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VANCOUVER - Stressed-out Vancouver parents will get some relief knowing 2,300 child care spots will be available in about three years but the city currently has a shortfall of 17,000 spaces, the mayor says.

The British Columbia government is providing $33 million in funding for the licensed spots, which will include a mix of spaces for children under age five, as well as spots for school-age kids.

Mayor Kennedy Stewart said the “crisis” of child care is a topic that comes up at every council meeting because parents are having to make difficult choices as they wait for spots.

“I can't emphasize how important this provincial investment is,” Stewart told a news conference Thursday at a child-care centre alongside Premier John Horgan and Katrina Chen, the province's minister of state for child care.

“We're hoping to get to all of (the spots) in three years but it's finding the space and the partners to do it,” Stewart said of the new spaces as children ran between the politicians before being hustled out for lunch.

Horgan said his government is working to fulfil an election promise of providing $10-a-day care that is currently being tested until next March at 53 facilities across B.C., eight of them in Vancouver.

However, he said universal child care involving the federal government, with participation from all the provinces, is the ultimate answer to a significant need and the issue will be raised at next week's meeting of Canada's premiers in Saskatoon.

“Quebec has led the way here because of a funding arrangement with the federal government, primarily, and we believe that should be available to all provinces and we're going to be talking about it there,” Horgan said.

“The mayor and I know full well that as we get into the season of federal voting I think families and citizens are going to be talking to the federal government, all parties, about getting in the game on this. We need to make sure that the whole country is focused on making sure that our children are getting the care they need.”

Horgan said the province will continue to advance $10-a-day care, adding the idea came from advocates wanting affordable, quality care.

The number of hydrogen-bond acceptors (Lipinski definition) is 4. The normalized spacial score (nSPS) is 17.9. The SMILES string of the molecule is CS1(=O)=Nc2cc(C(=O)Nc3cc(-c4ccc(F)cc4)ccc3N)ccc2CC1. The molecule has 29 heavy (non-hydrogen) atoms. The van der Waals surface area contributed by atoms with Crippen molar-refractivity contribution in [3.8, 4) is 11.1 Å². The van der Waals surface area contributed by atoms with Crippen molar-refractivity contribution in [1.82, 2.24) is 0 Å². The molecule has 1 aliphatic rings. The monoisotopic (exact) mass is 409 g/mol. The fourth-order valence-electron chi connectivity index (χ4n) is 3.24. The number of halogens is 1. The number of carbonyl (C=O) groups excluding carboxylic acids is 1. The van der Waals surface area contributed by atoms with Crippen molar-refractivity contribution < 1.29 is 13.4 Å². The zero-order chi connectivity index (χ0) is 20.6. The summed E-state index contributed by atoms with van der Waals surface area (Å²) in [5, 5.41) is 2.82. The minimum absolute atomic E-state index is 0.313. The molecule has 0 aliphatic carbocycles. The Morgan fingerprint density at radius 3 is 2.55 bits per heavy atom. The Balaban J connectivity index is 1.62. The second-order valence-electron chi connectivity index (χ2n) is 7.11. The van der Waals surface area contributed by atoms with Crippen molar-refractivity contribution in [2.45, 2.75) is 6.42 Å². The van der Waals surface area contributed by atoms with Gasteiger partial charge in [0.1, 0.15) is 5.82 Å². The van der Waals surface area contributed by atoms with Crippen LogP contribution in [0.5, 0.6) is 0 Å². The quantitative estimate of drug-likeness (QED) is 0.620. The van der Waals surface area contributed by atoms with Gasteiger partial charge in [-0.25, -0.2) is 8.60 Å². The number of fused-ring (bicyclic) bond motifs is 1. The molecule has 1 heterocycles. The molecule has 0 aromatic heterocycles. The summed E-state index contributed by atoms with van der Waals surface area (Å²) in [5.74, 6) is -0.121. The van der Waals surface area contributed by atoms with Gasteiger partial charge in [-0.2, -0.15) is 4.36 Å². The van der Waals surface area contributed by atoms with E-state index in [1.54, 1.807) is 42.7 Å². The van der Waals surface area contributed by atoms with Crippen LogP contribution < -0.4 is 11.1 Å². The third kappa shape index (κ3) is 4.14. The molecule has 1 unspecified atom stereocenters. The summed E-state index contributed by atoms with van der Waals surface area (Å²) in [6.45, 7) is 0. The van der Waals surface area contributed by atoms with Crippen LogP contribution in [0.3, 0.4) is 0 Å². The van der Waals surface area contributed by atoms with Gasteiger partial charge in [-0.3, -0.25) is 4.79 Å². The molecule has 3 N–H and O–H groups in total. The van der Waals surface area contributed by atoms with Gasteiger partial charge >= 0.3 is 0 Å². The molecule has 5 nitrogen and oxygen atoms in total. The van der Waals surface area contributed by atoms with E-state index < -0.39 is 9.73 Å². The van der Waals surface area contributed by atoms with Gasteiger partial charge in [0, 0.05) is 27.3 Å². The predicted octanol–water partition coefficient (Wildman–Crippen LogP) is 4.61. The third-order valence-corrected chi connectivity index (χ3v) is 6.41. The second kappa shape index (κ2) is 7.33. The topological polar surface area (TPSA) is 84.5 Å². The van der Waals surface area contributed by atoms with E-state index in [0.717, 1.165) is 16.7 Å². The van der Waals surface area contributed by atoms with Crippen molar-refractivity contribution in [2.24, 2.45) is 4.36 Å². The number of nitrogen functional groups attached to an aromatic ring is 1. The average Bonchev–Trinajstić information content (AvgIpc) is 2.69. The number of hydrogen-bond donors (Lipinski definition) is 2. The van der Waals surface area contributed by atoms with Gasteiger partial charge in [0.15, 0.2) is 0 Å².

Rory Richards, who has 26-month-old twin daughters, said licensed care would have cost up to $5,000 a month in Vancouver so she and her husband opted for a nanny and are still paying twice as much as they do for housing.

“I'd like my children to be socialized with other children and have that benefit that comes along with licensed care,” she said. “The girls are isolated from other children,” she said of Maya and Miriam.

“It's incredibly stressful, it's always lurking on our shoulders as something that could be catastrophic, if for whatever reason we lost the child care we have now,” said Richards, who is vice-president of a modular home company and called herself “an ardent supporter” of the $10-dollar-a-day child care program.

Sharon Gregson, spokeswoman for the Coalition of Child Care Advocates of BC, said two-thirds of the nearly 600,000 children up to age 12 in B.C. don't have access to licensed care because only about 110,000 such facilities exist.

“The problem was that from 2001 until 2017, child care was just left to the marketplace,” Gregson said. “There was zero planning around the province. It was left to whatever private entity, whether it was an entrepreneur or a not-for-profit society that decided they could make a go of child care.”

“We call it chaos because for a family, after their parental leave, they don't know where they're going to turn. They put themselves on numerous waiting lists.”

Low wages drive out early childhood educators and child care centres are closing for that reason, Gregson said.

“We've always said it's going to take 10 years to fix this.”

Child care should be moved to the Ministry of Education, which is the case for most provinces and territories, she said.

“Nobody has solved the problem entirely. Even Quebec, with its affordability, still has got issues with quality because they expanded very quickly.”